Leary Goodbody (Edgar T. Brackett, Edward W. Hatch, Samuel F. Moran, Arthur K. Wing, Henry Bennet Leary, William I. Goodbody, of counsel), for plaintiff Yellow Taxicab Company.
Dixon Holmes, for plaintiff Hotel Astor.
Wing Wing, for plaintiff Universal Taximeter Cab Company.
Baldwin Hutchins, for plaintiff Hilliard Hotel Company.
Harvey T. Andrews, for plaintiffs Motor Taximeter Cab Company and the Forty-seventh Street Taxicab Company.
Campbell Boland, for plaintiff Hotel Woodward Company.
Green Barry, for plaintiff Garden Taxicab Company.
Baldwin Hutchins, for plaintiff Waldorf-Astoria Hotel Company.
Corbitt Stern, for plaintiffs Hawk Wetherbee and Mason-Seaman Transportation Company.
John W. Browne, for plaintiff Haverty's Taxicabs, Inc.
Stephen Barker, for plaintiff Jennie K. Stafford.
Hatch Sheehan, for plaintiff Greeley Square Hotel Company.
George C. Norton, for plaintiff The New Taxicab and Auto Company.
Atkins B. Cunningham, for Riverside Taxi Service Co. In support of the motion.
Archibald R. Watson, corporation counsel (Terence Farley and George P. Nicholson, of counsel), for defendants. Opposed to the motion.
Sixteen motions in as many cases were argued and submitted to the court for decision at the same time. The object of the plaintiffs in all of these motions is to secure an injunction pendente lite in actions brought to restrain the defendants from attempting to enforce a certain ordinance passed by the board of aldermen of the city of New York, known as the public hack ordinance. The ordinance was approved by the mayor of the city on June 2, 1913, and by its terms was to become operative on August 1, 1913. The motion in each case is based upon the contention that the ordinance is unconstitutional, beyond the power of the board of aldermen, discriminatory, unjust and unreasonable and therefore void.
The plaintiffs in these cases are of two classes: First, certain taxicab owners engaged in transporting persons for hire, and second, certain persons engaged in the operation of hotels in front of which the defendants, acting pursuant to the ordinance referred to, have assumed to establish public hack stands. While these two classes of persons claim to be affected in a different manner by the enforcement of the ordinance, all of the plaintiffs assert the invalidity of the ordinance upon the same grounds. The court will determine all of the motions and discuss the grounds urged in support of each in a single opinion.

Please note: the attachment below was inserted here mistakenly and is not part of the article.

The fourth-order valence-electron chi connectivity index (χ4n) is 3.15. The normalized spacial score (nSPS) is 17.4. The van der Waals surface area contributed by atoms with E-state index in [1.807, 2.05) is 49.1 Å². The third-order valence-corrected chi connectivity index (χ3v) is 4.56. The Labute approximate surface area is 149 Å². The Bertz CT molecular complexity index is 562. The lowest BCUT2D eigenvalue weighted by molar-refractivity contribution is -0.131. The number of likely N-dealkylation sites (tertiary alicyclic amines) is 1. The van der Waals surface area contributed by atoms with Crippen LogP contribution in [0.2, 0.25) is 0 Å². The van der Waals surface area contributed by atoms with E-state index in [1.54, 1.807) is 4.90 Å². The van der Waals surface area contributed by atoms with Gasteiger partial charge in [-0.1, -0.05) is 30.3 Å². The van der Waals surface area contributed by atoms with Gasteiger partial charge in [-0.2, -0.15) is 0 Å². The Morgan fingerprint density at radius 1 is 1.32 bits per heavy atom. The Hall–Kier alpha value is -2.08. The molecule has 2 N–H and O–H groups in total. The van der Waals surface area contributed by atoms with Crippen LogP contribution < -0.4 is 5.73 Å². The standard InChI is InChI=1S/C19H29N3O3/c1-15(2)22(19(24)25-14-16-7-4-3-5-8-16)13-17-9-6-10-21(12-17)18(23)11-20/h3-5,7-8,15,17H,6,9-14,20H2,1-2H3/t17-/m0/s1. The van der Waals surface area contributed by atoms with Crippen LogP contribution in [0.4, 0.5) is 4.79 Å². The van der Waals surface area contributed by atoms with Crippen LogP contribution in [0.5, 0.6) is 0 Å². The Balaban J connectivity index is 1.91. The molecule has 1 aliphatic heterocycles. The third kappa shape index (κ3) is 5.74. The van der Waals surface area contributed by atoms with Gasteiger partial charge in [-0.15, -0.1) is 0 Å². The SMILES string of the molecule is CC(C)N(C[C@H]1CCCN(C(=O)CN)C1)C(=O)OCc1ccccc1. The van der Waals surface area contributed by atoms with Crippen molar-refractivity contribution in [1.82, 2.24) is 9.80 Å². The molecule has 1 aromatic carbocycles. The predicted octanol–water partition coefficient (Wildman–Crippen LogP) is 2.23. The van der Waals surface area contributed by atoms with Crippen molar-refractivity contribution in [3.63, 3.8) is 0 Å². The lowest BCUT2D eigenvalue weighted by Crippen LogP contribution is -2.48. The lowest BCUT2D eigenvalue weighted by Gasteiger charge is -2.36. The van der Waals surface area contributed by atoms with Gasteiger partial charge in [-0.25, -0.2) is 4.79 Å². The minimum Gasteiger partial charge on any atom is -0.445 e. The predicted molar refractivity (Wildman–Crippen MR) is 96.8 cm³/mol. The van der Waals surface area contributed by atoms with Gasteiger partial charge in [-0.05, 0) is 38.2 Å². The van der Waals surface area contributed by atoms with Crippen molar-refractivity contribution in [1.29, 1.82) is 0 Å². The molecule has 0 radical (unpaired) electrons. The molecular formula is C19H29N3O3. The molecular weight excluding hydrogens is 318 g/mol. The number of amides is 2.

The plaintiffs engaged in the operation of taxicabs have paid to the city a license fee of ten dollars for each cab employed in its business, and for each stand an amount equal to as many times twenty-five dollars as cabs are allowed on such stand. Some of the licenses issued to these plaintiffs expire by their terms on August 1, 1913, and others according to their terms continue beyond this date. Each license states that in consideration of twenty-five dollars the person named "is hereby licensed to keep and use a special hack stand in the city of New York at" a designated place, and provides that "this license is subject to the strict observance of all laws, ordinances and regulations enacted for the protection of the city so far as they may apply, is to continue in force for a period of one year, beginning * * * and ending * * *, unless sooner suspended or revoked, and is not transferable." Section 307 of the ordinances in effect up to and including July 31, 1913, provides as follows: "All licenses shall be granted by authority of the mayor and issued by the bureau of licenses for a term of one year from the date thereof, unless sooner suspended or revoked by the mayor, and no person shall be licensed except a citizen of the United States or one who has regularly declared intention to become a citizen. The mayor shall have power to suspend or revoke any license or permit issued under the provisions of this ordinance."
Those of the plaintiffs who are proprietors or lessees of hotels and are engaged in the business of operating the same assert that they have under contracts with cab companies been enabled to afford to their patrons and guests a taxicab service which has been satisfactory and responsible and that the mayor, pursuant to the ordinance, has located a public hack stand alongside of the curb of the street upon which their hotels front; and that the new ordinance which is now under review does not provide as a condition precedent to the designation of a public hack stand in front of such hotels that the consent of the occupant, owner or lessee must be obtained. These plaintiffs have not given their consent to the designation of public hack stands in front of their respective premises.